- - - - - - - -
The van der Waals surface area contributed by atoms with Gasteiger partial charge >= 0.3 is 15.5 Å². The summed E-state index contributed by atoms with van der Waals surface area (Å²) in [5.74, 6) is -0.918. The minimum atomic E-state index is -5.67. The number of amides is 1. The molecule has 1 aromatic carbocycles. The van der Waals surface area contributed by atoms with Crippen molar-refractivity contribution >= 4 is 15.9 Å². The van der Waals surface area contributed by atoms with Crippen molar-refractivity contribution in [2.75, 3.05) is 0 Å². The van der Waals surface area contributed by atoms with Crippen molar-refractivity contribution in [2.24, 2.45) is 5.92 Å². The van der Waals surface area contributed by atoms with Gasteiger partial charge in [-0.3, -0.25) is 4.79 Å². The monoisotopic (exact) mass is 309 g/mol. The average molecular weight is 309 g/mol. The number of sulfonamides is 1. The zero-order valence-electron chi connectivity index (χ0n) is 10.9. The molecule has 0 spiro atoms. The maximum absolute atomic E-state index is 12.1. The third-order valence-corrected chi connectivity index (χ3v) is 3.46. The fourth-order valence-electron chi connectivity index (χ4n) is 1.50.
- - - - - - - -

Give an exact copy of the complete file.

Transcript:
The van der Waals surface area contributed by atoms with Gasteiger partial charge >= 0.3 is 15.5 Å². The summed E-state index contributed by atoms with van der Waals surface area (Å²) in [5.74, 6) is -0.918. The minimum atomic E-state index is -5.67. The number of amides is 1. The molecule has 1 aromatic carbocycles. The van der Waals surface area contributed by atoms with Crippen molar-refractivity contribution >= 4 is 15.9 Å². The van der Waals surface area contributed by atoms with Crippen molar-refractivity contribution in [2.75, 3.05) is 0 Å². The van der Waals surface area contributed by atoms with Crippen molar-refractivity contribution in [2.24, 2.45) is 5.92 Å². The van der Waals surface area contributed by atoms with Gasteiger partial charge in [-0.3, -0.25) is 4.79 Å². The monoisotopic (exact) mass is 309 g/mol. The average molecular weight is 309 g/mol. The number of sulfonamides is 1. The zero-order valence-electron chi connectivity index (χ0n) is 10.9. The molecule has 0 spiro atoms. The maximum absolute atomic E-state index is 12.1. The third-order valence-corrected chi connectivity index (χ3v) is 3.46. The fourth-order valence-electron chi connectivity index (χ4n) is 1.50.